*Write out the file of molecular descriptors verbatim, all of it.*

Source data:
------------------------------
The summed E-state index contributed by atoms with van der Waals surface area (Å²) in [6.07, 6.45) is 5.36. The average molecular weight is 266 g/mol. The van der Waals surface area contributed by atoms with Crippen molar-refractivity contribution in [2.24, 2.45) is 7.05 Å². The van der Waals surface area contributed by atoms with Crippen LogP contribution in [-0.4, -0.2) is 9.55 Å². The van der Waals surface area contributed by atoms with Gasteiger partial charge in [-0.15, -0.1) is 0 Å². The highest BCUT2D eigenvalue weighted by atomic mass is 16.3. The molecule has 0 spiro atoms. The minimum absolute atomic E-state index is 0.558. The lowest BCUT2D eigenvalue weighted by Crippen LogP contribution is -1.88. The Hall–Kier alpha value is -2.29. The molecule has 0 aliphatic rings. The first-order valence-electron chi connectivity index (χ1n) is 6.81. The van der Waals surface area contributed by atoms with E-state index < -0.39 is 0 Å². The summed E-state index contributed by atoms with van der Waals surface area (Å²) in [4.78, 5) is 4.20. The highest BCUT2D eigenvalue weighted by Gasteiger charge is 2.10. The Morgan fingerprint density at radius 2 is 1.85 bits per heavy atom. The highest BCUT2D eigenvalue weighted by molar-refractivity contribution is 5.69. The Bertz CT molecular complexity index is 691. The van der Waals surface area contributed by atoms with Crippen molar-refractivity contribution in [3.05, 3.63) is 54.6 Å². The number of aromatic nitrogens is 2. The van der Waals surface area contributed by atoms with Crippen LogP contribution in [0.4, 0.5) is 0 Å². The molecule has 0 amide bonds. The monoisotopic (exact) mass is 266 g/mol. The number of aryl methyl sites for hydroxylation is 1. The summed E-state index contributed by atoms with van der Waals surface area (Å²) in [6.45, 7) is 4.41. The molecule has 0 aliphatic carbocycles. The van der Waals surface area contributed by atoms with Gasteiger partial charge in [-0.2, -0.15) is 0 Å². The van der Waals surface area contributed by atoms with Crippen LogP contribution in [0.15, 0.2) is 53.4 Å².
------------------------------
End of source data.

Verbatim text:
The summed E-state index contributed by atoms with van der Waals surface area (Å²) in [6.07, 6.45) is 5.36. The average molecular weight is 266 g/mol. The van der Waals surface area contributed by atoms with Crippen molar-refractivity contribution in [2.24, 2.45) is 7.05 Å². The van der Waals surface area contributed by atoms with Crippen LogP contribution in [-0.4, -0.2) is 9.55 Å². The van der Waals surface area contributed by atoms with Gasteiger partial charge in [-0.15, -0.1) is 0 Å². The highest BCUT2D eigenvalue weighted by atomic mass is 16.3. The molecule has 0 spiro atoms. The minimum absolute atomic E-state index is 0.558. The lowest BCUT2D eigenvalue weighted by Crippen LogP contribution is -1.88. The Hall–Kier alpha value is -2.29. The molecule has 0 aliphatic rings. The first-order valence-electron chi connectivity index (χ1n) is 6.81. The van der Waals surface area contributed by atoms with E-state index < -0.39 is 0 Å². The summed E-state index contributed by atoms with van der Waals surface area (Å²) in [4.78, 5) is 4.20. The highest BCUT2D eigenvalue weighted by Gasteiger charge is 2.10. The Morgan fingerprint density at radius 2 is 1.85 bits per heavy atom. The highest BCUT2D eigenvalue weighted by molar-refractivity contribution is 5.69. The Bertz CT molecular complexity index is 691. The van der Waals surface area contributed by atoms with Crippen molar-refractivity contribution in [3.05, 3.63) is 54.6 Å². The number of aromatic nitrogens is 2. The van der Waals surface area contributed by atoms with Crippen LogP contribution in [0.4, 0.5) is 0 Å². The molecule has 0 amide bonds. The monoisotopic (exact) mass is 266 g/mol. The number of aryl methyl sites for hydroxylation is 1. The summed E-state index contributed by atoms with van der Waals surface area (Å²) in [6.45, 7) is 4.41. The molecule has 0 aliphatic carbocycles. The van der Waals surface area contributed by atoms with Gasteiger partial charge in [-0.2, -0.15) is 0 Å². The van der Waals surface area contributed by atoms with Crippen LogP contribution in [0.15, 0.2) is 53.4 Å².